Video: Finding the Standard Deviation of Values in a Frequency Table

Learn how to calculate the standard deviation of a set of data given in a frequency table. Compare between listing out the data elements individually and using the standard formula and ex10ding the frequency table and using the grouped frequency formula.

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Video Transcript

Before watching this video, you should already be familiar with standard deviation and how to calculate it from a list of values. We’ve got another video covering that if you’re not sure about it. In this video will be calculating the standard deviation of a set of values presented in the form of a frequency table.

Remember that standard deviation is a number that tells you about the amount of variability in a set of numbers. It’s the root mean square deviation from the mean, or the standard deviation is equal to Σ. That little funny symbol there which is encapsulated in this formula here. The sum of each individual score minus the mean squared divided by 𝑛. And then, we take the square root of the whole sum.

Although we’ve actually got another formula which can be easier to use. And we sum that up as the mean of the squares minus the square of the mean. And then, we take the square root of all that. So, if you’ve got a straightforward list of numbers that you want to calculate the standard deviation for, then it’s a relatively straightforward, if sometimes a bit lengthy, process.

For example, if you want to calculate the standard deviation of three, seven, eight, 10, and 11, we can just call those the 𝑥-values and write them down, then square them. And if you add up the 𝑥-values in this case, we get 39. And if you add up the 𝑥 squared values in this case, you get 343. You’ll also notice we’ve got five bits of data because there were five numbers that we were given in the first place. So, to work out the standard deviation, we just need to plug some of those values into our formula.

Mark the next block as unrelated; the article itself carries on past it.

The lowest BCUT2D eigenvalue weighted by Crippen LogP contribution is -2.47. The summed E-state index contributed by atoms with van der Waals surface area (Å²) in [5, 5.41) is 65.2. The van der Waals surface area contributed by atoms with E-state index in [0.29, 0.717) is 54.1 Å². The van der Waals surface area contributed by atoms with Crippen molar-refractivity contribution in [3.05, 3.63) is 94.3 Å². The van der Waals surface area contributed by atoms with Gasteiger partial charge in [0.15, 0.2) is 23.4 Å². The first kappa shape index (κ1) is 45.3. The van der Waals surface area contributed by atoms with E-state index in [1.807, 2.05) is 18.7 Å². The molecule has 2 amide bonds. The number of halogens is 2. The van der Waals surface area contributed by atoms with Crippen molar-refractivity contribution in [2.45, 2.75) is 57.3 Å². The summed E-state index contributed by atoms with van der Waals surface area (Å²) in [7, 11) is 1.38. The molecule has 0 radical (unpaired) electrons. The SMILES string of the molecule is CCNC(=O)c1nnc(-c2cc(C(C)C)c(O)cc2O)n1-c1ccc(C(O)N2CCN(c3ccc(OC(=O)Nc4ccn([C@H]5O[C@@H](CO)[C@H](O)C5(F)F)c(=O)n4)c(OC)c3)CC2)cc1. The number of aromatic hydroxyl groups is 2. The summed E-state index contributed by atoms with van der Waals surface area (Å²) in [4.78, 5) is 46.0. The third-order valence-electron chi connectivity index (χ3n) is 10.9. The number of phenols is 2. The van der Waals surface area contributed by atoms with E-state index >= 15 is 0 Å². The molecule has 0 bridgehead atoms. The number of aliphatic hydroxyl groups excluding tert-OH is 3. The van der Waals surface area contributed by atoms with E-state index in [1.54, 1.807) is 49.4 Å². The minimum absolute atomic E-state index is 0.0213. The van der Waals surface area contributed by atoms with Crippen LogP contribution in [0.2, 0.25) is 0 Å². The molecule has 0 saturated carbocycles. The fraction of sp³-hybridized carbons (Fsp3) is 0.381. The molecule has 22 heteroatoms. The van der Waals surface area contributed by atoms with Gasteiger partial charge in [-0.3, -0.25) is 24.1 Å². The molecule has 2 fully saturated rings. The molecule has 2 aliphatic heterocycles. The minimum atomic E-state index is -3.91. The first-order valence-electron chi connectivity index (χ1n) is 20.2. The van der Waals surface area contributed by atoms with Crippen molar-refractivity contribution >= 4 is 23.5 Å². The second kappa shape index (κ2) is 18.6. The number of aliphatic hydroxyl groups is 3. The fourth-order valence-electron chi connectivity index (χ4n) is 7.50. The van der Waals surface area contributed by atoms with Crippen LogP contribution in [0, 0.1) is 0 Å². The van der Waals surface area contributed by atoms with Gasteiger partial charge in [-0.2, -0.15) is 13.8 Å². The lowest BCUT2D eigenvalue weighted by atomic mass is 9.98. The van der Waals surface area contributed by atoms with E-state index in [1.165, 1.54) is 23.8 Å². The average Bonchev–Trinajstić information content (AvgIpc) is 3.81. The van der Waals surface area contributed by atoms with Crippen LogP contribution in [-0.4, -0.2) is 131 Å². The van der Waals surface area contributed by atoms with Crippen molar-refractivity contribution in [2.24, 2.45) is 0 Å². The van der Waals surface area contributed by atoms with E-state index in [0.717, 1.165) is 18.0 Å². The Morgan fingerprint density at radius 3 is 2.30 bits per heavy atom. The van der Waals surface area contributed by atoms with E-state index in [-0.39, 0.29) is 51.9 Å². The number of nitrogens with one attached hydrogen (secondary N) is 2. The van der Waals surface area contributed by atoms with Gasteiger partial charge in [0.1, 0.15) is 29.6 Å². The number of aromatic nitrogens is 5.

Well the sum of the 𝑥 squareds is 343, and 𝑛 was five, and the sum of the 𝑥s was 39. And this all simplifies down to 194 over 25. So, our answer would be that the standard deviation for this set of data is 2.79, correct to two decimal places.

Brilliant, but that’s not what this video is about.

Let’s say we’re given some data in a frequency table. How can we calculate the standard deviation then? For example, here we’ve got a series of prices and their frequencies. So, three items had a price of maybe 10 dollars, two items had a price of 20 dollars and four items had a price of 30 dollars. What’s the standard deviation in the prices?

Well, we could just write out the data in a big list and use the method that we already know. So, that’d be three lots of 10, two lots of 20, and four lots of 30. Meaning, we’ve got nine bits of data in total. And if we add them all up, we get 190. So, now, let’s go on and write down the 𝑥 squared values. And of course, 10 squared is 100, 20 squared is 400, and 30 squared is 900. And then, the sum of the 𝑥 squareds is 4700. And we can plug those numbers into our formula. So, we’ve got to calculate 4700 divided by nine minus 190 over nine squared and then take the square root of that answer. And that works out to be 8.75, to two decimal places.

Now, I’d rush through that using the power of video manipulation, but can you imagine if these frequencies were a lot higher. Then we would have had a massive long list of numbers here. And it would have taken a long time to do that calculation. Now, luckily, there’s an alternative formula which can save us a bit of time.

So, if we call 𝑓 the frequencies and the prices, in this case, 𝑥, that’s all the individual scores, Σ will be equal to the sum of 𝑓 times 𝑥 squared divided by the sum of 𝑓, the number of pieces of data we’ve got, minus the sum of the 𝑓𝑥s divided by the sum of the frequencies all squared. And then, take the square root of that. Well, let’s see that in operation now.

Well, first, I’m gonna add another row to our table. So, these are gonna be the 𝑥 squareds. So, that’s 10 squared, 20 squared, and 30 squared, which is 100, 400, and 900. Now, I’m gonna add a row for 𝑓 times 𝑥, the frequency times the 𝑥-score. So, for the first column, that’s gonna be three, the frequency score, times 10, the 𝑥-score. The second column’s gonna be two times 20. And the third is gonna be four times 30, giving us 30, forty, and 120.